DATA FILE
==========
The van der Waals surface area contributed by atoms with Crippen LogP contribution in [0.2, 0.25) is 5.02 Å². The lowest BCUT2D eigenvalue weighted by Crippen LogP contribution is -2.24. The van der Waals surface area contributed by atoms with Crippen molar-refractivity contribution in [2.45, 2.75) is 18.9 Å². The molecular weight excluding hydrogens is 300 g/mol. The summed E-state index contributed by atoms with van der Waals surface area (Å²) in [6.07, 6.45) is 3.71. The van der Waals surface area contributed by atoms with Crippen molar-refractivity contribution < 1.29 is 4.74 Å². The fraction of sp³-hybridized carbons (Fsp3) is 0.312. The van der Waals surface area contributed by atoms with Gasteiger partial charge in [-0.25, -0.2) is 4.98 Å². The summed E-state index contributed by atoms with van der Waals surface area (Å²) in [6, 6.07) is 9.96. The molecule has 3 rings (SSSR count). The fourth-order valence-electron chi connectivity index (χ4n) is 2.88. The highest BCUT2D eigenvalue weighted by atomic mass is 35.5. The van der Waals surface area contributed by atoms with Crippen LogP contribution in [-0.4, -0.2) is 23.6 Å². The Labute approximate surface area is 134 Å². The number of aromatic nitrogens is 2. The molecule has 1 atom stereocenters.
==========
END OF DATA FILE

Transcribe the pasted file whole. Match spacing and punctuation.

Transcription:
The van der Waals surface area contributed by atoms with Crippen LogP contribution in [0.2, 0.25) is 5.02 Å². The lowest BCUT2D eigenvalue weighted by Crippen LogP contribution is -2.24. The van der Waals surface area contributed by atoms with Crippen molar-refractivity contribution in [2.45, 2.75) is 18.9 Å². The molecular weight excluding hydrogens is 300 g/mol. The summed E-state index contributed by atoms with van der Waals surface area (Å²) in [6.07, 6.45) is 3.71. The van der Waals surface area contributed by atoms with Crippen molar-refractivity contribution < 1.29 is 4.74 Å². The fraction of sp³-hybridized carbons (Fsp3) is 0.312. The van der Waals surface area contributed by atoms with Gasteiger partial charge in [-0.25, -0.2) is 4.98 Å². The summed E-state index contributed by atoms with van der Waals surface area (Å²) in [6, 6.07) is 9.96. The molecule has 3 rings (SSSR count). The fourth-order valence-electron chi connectivity index (χ4n) is 2.88. The highest BCUT2D eigenvalue weighted by atomic mass is 35.5. The van der Waals surface area contributed by atoms with Crippen LogP contribution in [-0.4, -0.2) is 23.6 Å². The Labute approximate surface area is 134 Å². The number of aromatic nitrogens is 2. The molecule has 1 atom stereocenters.